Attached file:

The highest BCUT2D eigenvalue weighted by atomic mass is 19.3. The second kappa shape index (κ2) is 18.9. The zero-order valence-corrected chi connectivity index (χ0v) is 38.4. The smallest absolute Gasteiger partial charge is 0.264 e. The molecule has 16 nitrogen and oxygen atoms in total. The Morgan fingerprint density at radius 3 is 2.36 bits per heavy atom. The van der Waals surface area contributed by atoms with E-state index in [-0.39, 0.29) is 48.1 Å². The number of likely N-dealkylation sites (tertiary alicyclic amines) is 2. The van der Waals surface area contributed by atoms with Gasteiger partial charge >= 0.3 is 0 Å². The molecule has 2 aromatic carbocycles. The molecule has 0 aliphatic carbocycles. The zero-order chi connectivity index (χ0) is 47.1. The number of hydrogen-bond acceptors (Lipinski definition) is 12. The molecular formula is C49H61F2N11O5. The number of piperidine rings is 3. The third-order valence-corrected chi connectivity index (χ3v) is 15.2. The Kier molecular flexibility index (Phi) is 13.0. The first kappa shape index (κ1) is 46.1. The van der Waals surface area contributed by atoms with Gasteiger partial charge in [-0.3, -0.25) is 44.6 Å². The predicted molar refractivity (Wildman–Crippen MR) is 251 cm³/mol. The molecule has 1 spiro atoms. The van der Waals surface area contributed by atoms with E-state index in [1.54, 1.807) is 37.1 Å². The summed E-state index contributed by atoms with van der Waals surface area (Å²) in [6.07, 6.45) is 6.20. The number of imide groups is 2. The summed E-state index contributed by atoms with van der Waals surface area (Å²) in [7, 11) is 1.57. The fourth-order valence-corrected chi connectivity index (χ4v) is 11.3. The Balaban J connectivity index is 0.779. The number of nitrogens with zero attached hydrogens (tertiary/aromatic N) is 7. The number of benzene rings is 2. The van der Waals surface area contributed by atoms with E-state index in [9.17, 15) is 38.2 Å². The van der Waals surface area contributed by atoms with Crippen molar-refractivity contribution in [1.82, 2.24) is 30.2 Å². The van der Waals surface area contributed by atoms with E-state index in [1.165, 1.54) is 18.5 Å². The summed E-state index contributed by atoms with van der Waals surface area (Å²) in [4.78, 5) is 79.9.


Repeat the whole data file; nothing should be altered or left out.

The highest BCUT2D eigenvalue weighted by atomic mass is 19.3. The second kappa shape index (κ2) is 18.9. The zero-order valence-corrected chi connectivity index (χ0v) is 38.4. The smallest absolute Gasteiger partial charge is 0.264 e. The molecule has 16 nitrogen and oxygen atoms in total. The Morgan fingerprint density at radius 3 is 2.36 bits per heavy atom. The van der Waals surface area contributed by atoms with E-state index in [-0.39, 0.29) is 48.1 Å². The number of likely N-dealkylation sites (tertiary alicyclic amines) is 2. The van der Waals surface area contributed by atoms with Gasteiger partial charge >= 0.3 is 0 Å². The molecule has 2 aromatic carbocycles. The molecule has 0 aliphatic carbocycles. The zero-order chi connectivity index (χ0) is 47.1. The number of hydrogen-bond acceptors (Lipinski definition) is 12. The molecular formula is C49H61F2N11O5. The number of piperidine rings is 3. The third-order valence-corrected chi connectivity index (χ3v) is 15.2. The Kier molecular flexibility index (Phi) is 13.0. The first kappa shape index (κ1) is 46.1. The van der Waals surface area contributed by atoms with Gasteiger partial charge in [-0.3, -0.25) is 44.6 Å². The predicted molar refractivity (Wildman–Crippen MR) is 251 cm³/mol. The molecule has 1 spiro atoms. The van der Waals surface area contributed by atoms with E-state index in [1.54, 1.807) is 37.1 Å². The summed E-state index contributed by atoms with van der Waals surface area (Å²) in [6.07, 6.45) is 6.20. The number of imide groups is 2. The summed E-state index contributed by atoms with van der Waals surface area (Å²) in [7, 11) is 1.57. The fourth-order valence-corrected chi connectivity index (χ4v) is 11.3. The Balaban J connectivity index is 0.779. The number of nitrogens with zero attached hydrogens (tertiary/aromatic N) is 7. The number of benzene rings is 2. The van der Waals surface area contributed by atoms with E-state index in [9.17, 15) is 38.2 Å². The van der Waals surface area contributed by atoms with Crippen molar-refractivity contribution in [1.82, 2.24) is 30.2 Å². The van der Waals surface area contributed by atoms with E-state index in [1.165, 1.54) is 18.5 Å². The summed E-state index contributed by atoms with van der Waals surface area (Å²) in [4.78, 5) is 79.9.